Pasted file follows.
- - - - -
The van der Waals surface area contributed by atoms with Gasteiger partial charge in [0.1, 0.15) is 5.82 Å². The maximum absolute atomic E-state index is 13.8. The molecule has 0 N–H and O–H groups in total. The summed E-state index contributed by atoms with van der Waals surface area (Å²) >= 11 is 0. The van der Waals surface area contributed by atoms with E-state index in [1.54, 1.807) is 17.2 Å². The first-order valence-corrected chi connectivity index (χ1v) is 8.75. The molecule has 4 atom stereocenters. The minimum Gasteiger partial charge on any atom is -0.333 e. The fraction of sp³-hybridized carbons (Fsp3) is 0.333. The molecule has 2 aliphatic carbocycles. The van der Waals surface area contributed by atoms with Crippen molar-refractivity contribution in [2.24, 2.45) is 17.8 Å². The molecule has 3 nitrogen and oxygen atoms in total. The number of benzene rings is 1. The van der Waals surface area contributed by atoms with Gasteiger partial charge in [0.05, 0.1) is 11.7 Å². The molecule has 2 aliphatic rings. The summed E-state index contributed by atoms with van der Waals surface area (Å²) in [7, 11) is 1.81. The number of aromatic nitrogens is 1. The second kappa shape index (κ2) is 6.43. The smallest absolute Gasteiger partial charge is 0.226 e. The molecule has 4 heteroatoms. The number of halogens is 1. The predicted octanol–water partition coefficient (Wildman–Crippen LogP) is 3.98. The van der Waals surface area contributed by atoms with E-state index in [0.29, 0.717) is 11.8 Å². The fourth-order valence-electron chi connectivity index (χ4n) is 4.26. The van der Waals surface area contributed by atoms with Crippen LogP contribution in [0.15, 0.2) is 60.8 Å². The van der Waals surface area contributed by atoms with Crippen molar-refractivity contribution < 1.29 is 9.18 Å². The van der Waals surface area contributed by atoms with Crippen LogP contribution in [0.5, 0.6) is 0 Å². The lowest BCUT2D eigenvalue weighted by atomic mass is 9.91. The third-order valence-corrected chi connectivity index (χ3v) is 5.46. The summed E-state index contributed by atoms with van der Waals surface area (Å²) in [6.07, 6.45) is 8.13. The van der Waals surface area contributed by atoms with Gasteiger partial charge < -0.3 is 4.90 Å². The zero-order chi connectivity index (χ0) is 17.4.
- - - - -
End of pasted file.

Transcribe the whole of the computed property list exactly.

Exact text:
The van der Waals surface area contributed by atoms with Gasteiger partial charge in [0.1, 0.15) is 5.82 Å². The maximum absolute atomic E-state index is 13.8. The molecule has 0 N–H and O–H groups in total. The summed E-state index contributed by atoms with van der Waals surface area (Å²) >= 11 is 0. The van der Waals surface area contributed by atoms with E-state index in [1.54, 1.807) is 17.2 Å². The first-order valence-corrected chi connectivity index (χ1v) is 8.75. The molecule has 4 atom stereocenters. The minimum Gasteiger partial charge on any atom is -0.333 e. The fraction of sp³-hybridized carbons (Fsp3) is 0.333. The molecule has 2 aliphatic carbocycles. The van der Waals surface area contributed by atoms with Crippen molar-refractivity contribution in [2.24, 2.45) is 17.8 Å². The molecule has 3 nitrogen and oxygen atoms in total. The number of benzene rings is 1. The van der Waals surface area contributed by atoms with Gasteiger partial charge in [0.05, 0.1) is 11.7 Å². The molecule has 2 aliphatic rings. The summed E-state index contributed by atoms with van der Waals surface area (Å²) in [7, 11) is 1.81. The number of aromatic nitrogens is 1. The second kappa shape index (κ2) is 6.43. The smallest absolute Gasteiger partial charge is 0.226 e. The molecule has 4 heteroatoms. The number of halogens is 1. The predicted octanol–water partition coefficient (Wildman–Crippen LogP) is 3.98. The van der Waals surface area contributed by atoms with E-state index in [0.29, 0.717) is 11.8 Å². The fourth-order valence-electron chi connectivity index (χ4n) is 4.26. The van der Waals surface area contributed by atoms with Crippen LogP contribution in [0.15, 0.2) is 60.8 Å². The van der Waals surface area contributed by atoms with Crippen molar-refractivity contribution < 1.29 is 9.18 Å². The van der Waals surface area contributed by atoms with Crippen LogP contribution in [0.5, 0.6) is 0 Å². The lowest BCUT2D eigenvalue weighted by atomic mass is 9.91. The third-order valence-corrected chi connectivity index (χ3v) is 5.46. The summed E-state index contributed by atoms with van der Waals surface area (Å²) in [6.07, 6.45) is 8.13. The van der Waals surface area contributed by atoms with Gasteiger partial charge < -0.3 is 4.90 Å². The zero-order chi connectivity index (χ0) is 17.4.